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Rodeo, while it needs to continue to lift the bar on animal welfare, is a sport legitimately enjoyed and valued by thousands of New Zealanders, writes New Zealand First MP Mark Patterson, of Lawrence.
The ODT is to be commended for its balanced editorial on the issues surrounding rodeo (16.1.19). As you rightly point out, it is a very emotive topic for which there appears little middle ground. I enjoy attending the odd rodeo and have huge respect for the skill and courage of the competitors who provide the crowds with spectacular adrenaline-filled entertainment.
I note the significant crowds that attend and the importance to rural communities, many of whom have all too few annual events in which to gather. I also note the wide range of ages in attendance both as spectators and competitors, there is a genuine family element to these days. Many of these events are traditions that have been running for over 50 years.
As your editorial observes, rodeo does not ''exist in a bubble''. Its animal welfare credentials must conform to modern society's expectations.
Farmers are consistently being required to lift their animal welfare performance with new regulations coming into effect as of October last year as society and, importantly, discerning consumers demand ever higher assurances. In that regard rodeo is no different.
The latest report from NAWAC (National Animal Welfare Advisory Committee) has raised some concerns around rodeo particularly in regard the calf rope and tie and steer wrestling events. Those concerns are shared by the New Zealand Veterinary Association which provides a monitor vet at all rodeos.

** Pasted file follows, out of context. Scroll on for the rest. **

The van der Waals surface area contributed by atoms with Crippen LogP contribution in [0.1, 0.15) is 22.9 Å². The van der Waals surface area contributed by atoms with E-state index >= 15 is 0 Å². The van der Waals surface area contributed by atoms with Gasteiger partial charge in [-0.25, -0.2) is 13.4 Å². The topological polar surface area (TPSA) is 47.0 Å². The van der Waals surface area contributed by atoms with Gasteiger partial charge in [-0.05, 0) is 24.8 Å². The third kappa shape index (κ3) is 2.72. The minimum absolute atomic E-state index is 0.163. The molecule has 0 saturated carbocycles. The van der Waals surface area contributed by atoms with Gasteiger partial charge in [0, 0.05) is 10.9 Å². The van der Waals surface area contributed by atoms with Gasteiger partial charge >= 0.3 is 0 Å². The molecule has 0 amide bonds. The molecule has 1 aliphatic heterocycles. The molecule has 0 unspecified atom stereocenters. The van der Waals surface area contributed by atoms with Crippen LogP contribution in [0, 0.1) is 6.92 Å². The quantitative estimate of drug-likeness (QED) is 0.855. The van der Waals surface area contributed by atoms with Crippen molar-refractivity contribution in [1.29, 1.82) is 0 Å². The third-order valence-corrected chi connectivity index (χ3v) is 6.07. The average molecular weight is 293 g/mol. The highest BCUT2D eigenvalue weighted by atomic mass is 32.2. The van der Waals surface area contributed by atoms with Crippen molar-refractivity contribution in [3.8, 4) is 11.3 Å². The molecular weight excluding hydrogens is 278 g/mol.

It is clear that rodeos will need to continue to evolve if it is to maintain its status as a legitimate sport and entertainment.
The recent deaths of two animals which had to be euthanised at a Gisborne rodeo have only added fuel to the fire of the anti-rodeo movement, which demands nothing less than a total ban on all rodeo, led in part by the Green Party which also wishes to condemn the sport to history.
Such deaths, while highly unfortunate, are rare. The NAWAC report however does highlight the need for more comprehensive statistics to be kept in order to properly ascertain the overall effects on animal welfare.
In my experience, the New Zealand Rodeo Cowboy's Association (NZRCA) is trying extremely hard to lift standards across the board. It is acutely aware of the intense scrutiny, with every move at every rodeo being watched by those who will seek to exploit any error or injury to seek the sport's demise.
The NZRCA has indicated a willingness to experiment with alternative methods in the rope and tie and should be encouraged to do so without fear that it will be used as thin edge of the wedge.
What was outside the scope of the NAWAC report was the social benefits of rodeo. In Southern towns like Lawrence, Outram, Millers Flat and Mataura the local rodeo is by far the biggest annual event. They provide valuable social occasions, fundraising opportunities for local organisations and a much-needed financial injection for small local businesses for many of whom it is their biggest revenue day of the year.
Also not considered in the report is the positive environment rodeo provides young competitors from working with animals and the discipline involved in preparation and participation in this exacting sport.
At the political level the task at hand is to assess the official advice and work with rodeo to continue to lift the bar on animal welfare. This will almost certainly involve adjustments to some events.
New Zealand First will not support a ban, as we believe the risks are manageable and rodeo is a sport legitimately enjoyed and valued by thousands of New Zealanders, the majority of whom reside in our rural communities.